Friday, April 20, 2012

Review of Portrait of a Spy by Daniel Silva

For decades, I read mysteries and science fiction novels almost exclusively, with an occasional history non-fiction title thrown in there, but in the past year or so I’ve become a big fan of spy stories. After reading, Daniel Silva’s The Defector, I’ve been hooked. I picked a Portrait of a Spy without hesitation but waited until my novel Invisible Curtain was complete and released.

I mentioned in an earlier post how great minds think alike. The synopsis on the jacket of Portrait said Gabriel Allon, Silva’s spy, investigates bombs in London, Copenhagen and Paris, while my character, psionic detective Corey Shaw investigates bombs in London, Copenhagen and St. Petersburg. Wow! That was enough to hook me even if I hadn’t read the previous two novels by Silva.  It appears we came up with similar plot points at the same time!

In Portrait, Gabriel is enjoying his retirement on the rainy cliffs of Cornwall with his beautiful wife Chiara, doing nothing more than restoring paintings of the Great Masters. A routine trip to London takes a horrible turn as Gabriel witnesses a suicide bomber kill eighteen people and wound many more, a tragedy he could’ve prevented. Hopelessly entangled in the investigation into the terrorist acts, Gabriel assembles a team from the Israeli secret ops and reluctantly, the CIA. His plan: buy a terrorist cell.

A charismatic Muslim cleric, recruited by the CIA, has switched sides and is recruiting terrorists instead of spying on them. The CIA wants him to go away. Permanently.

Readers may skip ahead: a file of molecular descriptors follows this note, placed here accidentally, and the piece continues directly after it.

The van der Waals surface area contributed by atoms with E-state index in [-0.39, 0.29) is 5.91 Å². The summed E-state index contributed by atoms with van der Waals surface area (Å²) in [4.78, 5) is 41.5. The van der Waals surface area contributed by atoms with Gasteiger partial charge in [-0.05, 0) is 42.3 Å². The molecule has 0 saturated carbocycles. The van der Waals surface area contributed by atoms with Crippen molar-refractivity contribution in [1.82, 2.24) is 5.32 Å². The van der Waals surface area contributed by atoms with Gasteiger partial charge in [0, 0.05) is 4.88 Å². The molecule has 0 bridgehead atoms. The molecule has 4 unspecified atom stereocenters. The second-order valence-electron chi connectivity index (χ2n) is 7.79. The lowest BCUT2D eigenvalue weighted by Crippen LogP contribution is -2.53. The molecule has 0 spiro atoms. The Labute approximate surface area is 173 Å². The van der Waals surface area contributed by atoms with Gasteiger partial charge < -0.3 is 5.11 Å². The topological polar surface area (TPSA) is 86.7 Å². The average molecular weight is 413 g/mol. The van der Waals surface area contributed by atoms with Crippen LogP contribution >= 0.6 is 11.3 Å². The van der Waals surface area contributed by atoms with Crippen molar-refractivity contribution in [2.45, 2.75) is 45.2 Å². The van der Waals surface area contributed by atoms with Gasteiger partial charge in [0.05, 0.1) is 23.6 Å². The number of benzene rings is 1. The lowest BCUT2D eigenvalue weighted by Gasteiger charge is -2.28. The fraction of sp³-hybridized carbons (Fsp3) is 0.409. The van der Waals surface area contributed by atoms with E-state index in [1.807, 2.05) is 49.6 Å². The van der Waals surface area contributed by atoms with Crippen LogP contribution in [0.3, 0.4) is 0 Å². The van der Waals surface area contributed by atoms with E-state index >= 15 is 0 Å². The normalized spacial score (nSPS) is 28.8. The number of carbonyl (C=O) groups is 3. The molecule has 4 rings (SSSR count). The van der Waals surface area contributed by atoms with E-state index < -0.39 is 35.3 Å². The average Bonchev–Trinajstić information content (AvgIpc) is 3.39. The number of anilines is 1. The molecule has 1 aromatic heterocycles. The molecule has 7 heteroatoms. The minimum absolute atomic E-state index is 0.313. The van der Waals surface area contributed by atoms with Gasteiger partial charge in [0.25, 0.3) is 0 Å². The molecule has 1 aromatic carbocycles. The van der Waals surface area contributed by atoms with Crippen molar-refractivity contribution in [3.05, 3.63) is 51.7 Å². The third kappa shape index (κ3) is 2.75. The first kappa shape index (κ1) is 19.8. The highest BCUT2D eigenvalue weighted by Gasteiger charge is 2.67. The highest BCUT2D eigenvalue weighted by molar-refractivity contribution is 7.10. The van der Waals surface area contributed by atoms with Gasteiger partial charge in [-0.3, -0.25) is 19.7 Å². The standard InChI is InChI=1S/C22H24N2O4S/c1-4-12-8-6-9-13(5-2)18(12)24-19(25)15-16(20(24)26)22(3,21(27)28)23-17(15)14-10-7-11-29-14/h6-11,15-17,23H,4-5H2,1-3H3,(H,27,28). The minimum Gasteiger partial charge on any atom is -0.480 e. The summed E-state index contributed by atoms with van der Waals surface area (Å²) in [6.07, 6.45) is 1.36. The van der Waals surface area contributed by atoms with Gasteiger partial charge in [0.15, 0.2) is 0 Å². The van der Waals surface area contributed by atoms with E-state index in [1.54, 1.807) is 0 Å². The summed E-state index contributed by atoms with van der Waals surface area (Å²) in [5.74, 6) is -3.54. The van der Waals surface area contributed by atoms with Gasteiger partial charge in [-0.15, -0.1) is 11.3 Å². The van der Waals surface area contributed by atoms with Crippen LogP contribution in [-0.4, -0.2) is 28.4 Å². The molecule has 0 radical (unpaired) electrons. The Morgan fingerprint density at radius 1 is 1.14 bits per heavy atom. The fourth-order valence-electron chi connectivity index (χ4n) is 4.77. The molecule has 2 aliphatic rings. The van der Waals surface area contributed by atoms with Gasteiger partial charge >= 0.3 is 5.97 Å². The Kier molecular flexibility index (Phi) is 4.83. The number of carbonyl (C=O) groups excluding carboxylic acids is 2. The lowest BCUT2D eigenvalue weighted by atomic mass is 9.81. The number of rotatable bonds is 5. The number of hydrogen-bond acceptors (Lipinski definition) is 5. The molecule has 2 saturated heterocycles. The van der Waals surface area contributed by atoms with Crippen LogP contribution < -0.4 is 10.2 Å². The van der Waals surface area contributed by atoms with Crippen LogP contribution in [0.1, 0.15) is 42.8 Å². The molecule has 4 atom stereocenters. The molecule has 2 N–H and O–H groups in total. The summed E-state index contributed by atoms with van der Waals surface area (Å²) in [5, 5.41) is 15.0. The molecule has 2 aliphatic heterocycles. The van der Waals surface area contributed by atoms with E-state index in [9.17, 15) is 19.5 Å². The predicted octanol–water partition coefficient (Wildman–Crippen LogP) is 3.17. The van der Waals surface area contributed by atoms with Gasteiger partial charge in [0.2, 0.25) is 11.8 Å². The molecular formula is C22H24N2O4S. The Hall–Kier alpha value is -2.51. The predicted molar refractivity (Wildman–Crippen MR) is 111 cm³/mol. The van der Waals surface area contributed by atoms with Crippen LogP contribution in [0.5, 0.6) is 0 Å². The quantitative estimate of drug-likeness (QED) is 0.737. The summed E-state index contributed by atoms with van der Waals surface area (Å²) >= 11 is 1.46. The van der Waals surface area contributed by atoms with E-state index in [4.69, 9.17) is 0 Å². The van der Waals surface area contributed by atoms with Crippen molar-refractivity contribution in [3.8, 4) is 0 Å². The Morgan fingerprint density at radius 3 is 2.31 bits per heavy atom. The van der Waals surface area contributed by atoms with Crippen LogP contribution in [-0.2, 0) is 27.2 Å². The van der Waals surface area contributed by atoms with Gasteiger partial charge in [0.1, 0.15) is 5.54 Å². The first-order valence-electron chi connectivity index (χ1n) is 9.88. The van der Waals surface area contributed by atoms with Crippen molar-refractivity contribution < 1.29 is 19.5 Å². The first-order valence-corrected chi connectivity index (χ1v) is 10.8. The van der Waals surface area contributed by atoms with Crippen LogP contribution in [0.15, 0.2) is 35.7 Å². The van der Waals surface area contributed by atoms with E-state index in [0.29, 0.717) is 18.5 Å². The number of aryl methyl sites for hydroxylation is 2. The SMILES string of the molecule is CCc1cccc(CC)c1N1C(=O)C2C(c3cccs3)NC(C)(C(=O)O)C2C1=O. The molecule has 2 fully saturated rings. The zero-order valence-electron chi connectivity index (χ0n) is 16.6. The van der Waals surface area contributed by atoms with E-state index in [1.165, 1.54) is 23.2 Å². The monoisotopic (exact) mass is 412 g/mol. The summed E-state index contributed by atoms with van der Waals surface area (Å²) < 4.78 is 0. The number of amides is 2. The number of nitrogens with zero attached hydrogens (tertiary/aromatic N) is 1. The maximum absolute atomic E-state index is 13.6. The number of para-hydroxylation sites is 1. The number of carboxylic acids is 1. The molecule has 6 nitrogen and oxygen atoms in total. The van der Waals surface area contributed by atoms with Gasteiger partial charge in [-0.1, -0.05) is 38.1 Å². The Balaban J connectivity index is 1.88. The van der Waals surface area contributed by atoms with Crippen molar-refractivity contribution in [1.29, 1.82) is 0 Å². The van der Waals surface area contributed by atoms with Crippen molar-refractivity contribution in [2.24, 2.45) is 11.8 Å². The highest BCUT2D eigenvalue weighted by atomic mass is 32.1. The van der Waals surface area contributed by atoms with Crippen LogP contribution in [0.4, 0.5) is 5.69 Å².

Gabriel, through a series of meticulously planned steps approaches the ultra-wealthy daughter of a terrorist he killed several years ago. He takes a gamble that she will not follow in her father’s footsteps and will work with them to bring down a big embarrassment to the CIA and avenge the deaths in Europe, as well as strike a blow to the terrorist network her father developed.

His gamble pays off. Nadia is rich, powerful and smart and agrees to help Allon, not for Israel or the US, but to bring about an end to the oppression of women in her country. Despite her wealth, even she must obey the strict rules levied against women in the Middle East.

Much of the story is the seduction and preparation of Nadia to enter the world of global terrorism. I found it difficult to follow Allon’s plan in some areas, where it seemed the story contradicted itself. Still I found it to be an engaging, captivating story filled with great spy techniques with covert listening devices, devices to befuddle listening devices, surveillance and secret messages.

Silva brings so many minute and vivid details to each of his novels to give the reader the feeling they are standing in the middle of the desert with Allon, or holed up in a safe house in DC with his team.

The exciting page-turning climax in the desert with Allon, Nadia and a multitude of surprises and twists gave me sweaty palms as I gripped the book tightly. I can’t wait for the next novel.

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